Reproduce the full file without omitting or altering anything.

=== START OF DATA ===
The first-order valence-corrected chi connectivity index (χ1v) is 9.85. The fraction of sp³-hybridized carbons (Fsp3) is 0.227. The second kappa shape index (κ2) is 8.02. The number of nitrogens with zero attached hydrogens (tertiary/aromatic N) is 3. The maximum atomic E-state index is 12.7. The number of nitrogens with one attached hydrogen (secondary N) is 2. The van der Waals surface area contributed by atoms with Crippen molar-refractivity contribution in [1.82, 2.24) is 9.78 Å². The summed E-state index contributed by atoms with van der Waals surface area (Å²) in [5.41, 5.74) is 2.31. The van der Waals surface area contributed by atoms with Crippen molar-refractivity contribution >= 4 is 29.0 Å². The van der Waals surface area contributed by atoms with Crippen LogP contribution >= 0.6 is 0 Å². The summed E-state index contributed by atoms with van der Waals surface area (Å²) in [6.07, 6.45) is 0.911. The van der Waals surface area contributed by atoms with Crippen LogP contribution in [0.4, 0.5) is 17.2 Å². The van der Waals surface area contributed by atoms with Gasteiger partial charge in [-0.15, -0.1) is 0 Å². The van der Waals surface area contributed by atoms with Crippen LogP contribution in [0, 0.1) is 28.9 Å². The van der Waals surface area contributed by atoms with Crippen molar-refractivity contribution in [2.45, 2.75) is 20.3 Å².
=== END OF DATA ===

The first-order valence-corrected chi connectivity index (χ1v) is 9.85. The fraction of sp³-hybridized carbons (Fsp3) is 0.227. The second kappa shape index (κ2) is 8.02. The number of nitrogens with zero attached hydrogens (tertiary/aromatic N) is 3. The maximum atomic E-state index is 12.7. The number of nitrogens with one attached hydrogen (secondary N) is 2. The van der Waals surface area contributed by atoms with Crippen molar-refractivity contribution in [1.82, 2.24) is 9.78 Å². The summed E-state index contributed by atoms with van der Waals surface area (Å²) in [5.41, 5.74) is 2.31. The van der Waals surface area contributed by atoms with Crippen molar-refractivity contribution >= 4 is 29.0 Å². The van der Waals surface area contributed by atoms with Crippen LogP contribution >= 0.6 is 0 Å². The summed E-state index contributed by atoms with van der Waals surface area (Å²) in [6.07, 6.45) is 0.911. The van der Waals surface area contributed by atoms with Crippen LogP contribution in [0.4, 0.5) is 17.2 Å². The van der Waals surface area contributed by atoms with Gasteiger partial charge in [-0.15, -0.1) is 0 Å². The van der Waals surface area contributed by atoms with Crippen LogP contribution in [0, 0.1) is 28.9 Å². The van der Waals surface area contributed by atoms with Crippen molar-refractivity contribution in [2.45, 2.75) is 20.3 Å².